23 March 2006

Foyle'd Again?

Alfred Bester's "The Stars, My Destination" is regarded as one of the greatest science fiction novels of all time--and it's definitely on my top ten list of absolute favorite books, along with his other beloved classic, "The Demolished Man". Bester (1913-1987) did it all: writing for pulps (Astounding, Galaxy), DC Comics (Superman, Green Lantern--Bester is believed to have created GL's oath), radio ("The Shadow", "Charlie Chan"), and eventually, travel (he edited "Holiday" magazine for nearly two decades). He never worked in film, but was on the short list to write the 1978 "Superman" movie until Puzo got the gig.

"Stars" was inspired by a true account of a shipwrecked WW II sailor who drifted in the Pacific for days because passing ships thought his raft was a lure to bring them within range of the enemy . Bester created Gulliver Foyle, a simple and often hateful man driven by rage against those who abandoned him after he becomes stranded in space and left behind by another spacecraft, "The Volga". Foyle makes it to an asteroid populated by the offspring of the marooned crews, who tattoo a Maori-style mask onto his face (with the word "N♂mad" across his forehead). In a series of exciting adventures across several worlds, Foyle closes in on his target, the Volga's captain, and reinvents himself under several personas, before the whole thing comes to a surreal, spiritual climax that prefigures "2001". It's also the book that gave us "jaunting"--teleportation that would eventually become a genre staple. The novel contains echoes of "The Count Of Monte Cristo" and Joseph Campbell's "monomyth". It's amazing to consider that a story so prophetic, profound, and experimental was first published in a pulp mag in 1956, and has taken so long to shake off the undying stigma of genre fiction.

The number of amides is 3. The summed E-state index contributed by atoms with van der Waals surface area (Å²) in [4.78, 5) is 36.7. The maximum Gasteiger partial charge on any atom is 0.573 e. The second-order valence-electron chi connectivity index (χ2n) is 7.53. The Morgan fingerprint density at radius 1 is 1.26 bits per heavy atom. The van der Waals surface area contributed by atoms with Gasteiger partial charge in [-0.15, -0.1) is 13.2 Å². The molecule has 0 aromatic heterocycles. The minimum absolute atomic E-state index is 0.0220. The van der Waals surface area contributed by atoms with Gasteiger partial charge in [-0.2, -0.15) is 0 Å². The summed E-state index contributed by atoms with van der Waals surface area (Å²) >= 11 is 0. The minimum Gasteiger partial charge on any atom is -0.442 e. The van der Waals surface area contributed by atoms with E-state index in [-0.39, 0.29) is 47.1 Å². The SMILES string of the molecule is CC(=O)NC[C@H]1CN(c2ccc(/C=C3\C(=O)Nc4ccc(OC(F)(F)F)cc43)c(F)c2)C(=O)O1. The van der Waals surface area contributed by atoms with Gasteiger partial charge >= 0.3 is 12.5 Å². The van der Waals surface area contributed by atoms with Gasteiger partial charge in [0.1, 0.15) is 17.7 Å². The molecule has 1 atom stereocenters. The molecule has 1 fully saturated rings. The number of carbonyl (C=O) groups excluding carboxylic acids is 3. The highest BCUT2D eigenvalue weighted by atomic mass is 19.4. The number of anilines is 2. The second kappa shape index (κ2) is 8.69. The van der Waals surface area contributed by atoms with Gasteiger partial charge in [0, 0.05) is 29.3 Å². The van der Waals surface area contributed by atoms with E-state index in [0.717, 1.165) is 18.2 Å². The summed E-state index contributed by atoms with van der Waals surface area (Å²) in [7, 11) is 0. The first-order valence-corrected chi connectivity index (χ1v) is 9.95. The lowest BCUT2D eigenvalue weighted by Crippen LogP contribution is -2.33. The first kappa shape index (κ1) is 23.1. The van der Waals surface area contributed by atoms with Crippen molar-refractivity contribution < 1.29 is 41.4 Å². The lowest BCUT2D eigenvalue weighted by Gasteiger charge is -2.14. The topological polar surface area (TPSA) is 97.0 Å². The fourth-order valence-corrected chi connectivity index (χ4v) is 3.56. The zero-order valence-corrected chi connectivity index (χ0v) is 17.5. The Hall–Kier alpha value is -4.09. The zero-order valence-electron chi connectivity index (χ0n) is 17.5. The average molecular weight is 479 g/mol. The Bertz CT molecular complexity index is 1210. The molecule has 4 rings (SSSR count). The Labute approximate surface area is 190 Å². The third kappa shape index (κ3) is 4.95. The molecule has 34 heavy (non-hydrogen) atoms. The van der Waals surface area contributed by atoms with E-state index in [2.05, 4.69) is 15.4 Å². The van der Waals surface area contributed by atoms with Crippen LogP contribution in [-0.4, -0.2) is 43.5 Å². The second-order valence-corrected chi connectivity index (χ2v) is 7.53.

John Carpenter had planned a film version back in the 80s, and even had Lorenzo Semple Jr. pen a draft. Over the years, the property has passed through the hands of Walter Hill, Paul W.S. Anderson, Stephen Sommers, and now, as reported this week, Universal Pictures and Lorenzo Di Bonaventura are set to take a swing. It'll be a challenging adaptation--Foyle's not the most likeable of characters, the scope is massive, and the ending "outre" to say the least. As for casting--Vin Diesel, Bruce Willis, and Jason Statham are obvious choices, but I think it'd be cool if they went with someone more like Javier Bardem or Temuera Morrison.

In the meantime, I'd love to be able to get a copy of the 1991 BBC Radio adaptation, and wish someone would reprint Howard Chaykin's two-part graphic novel from the early 80s.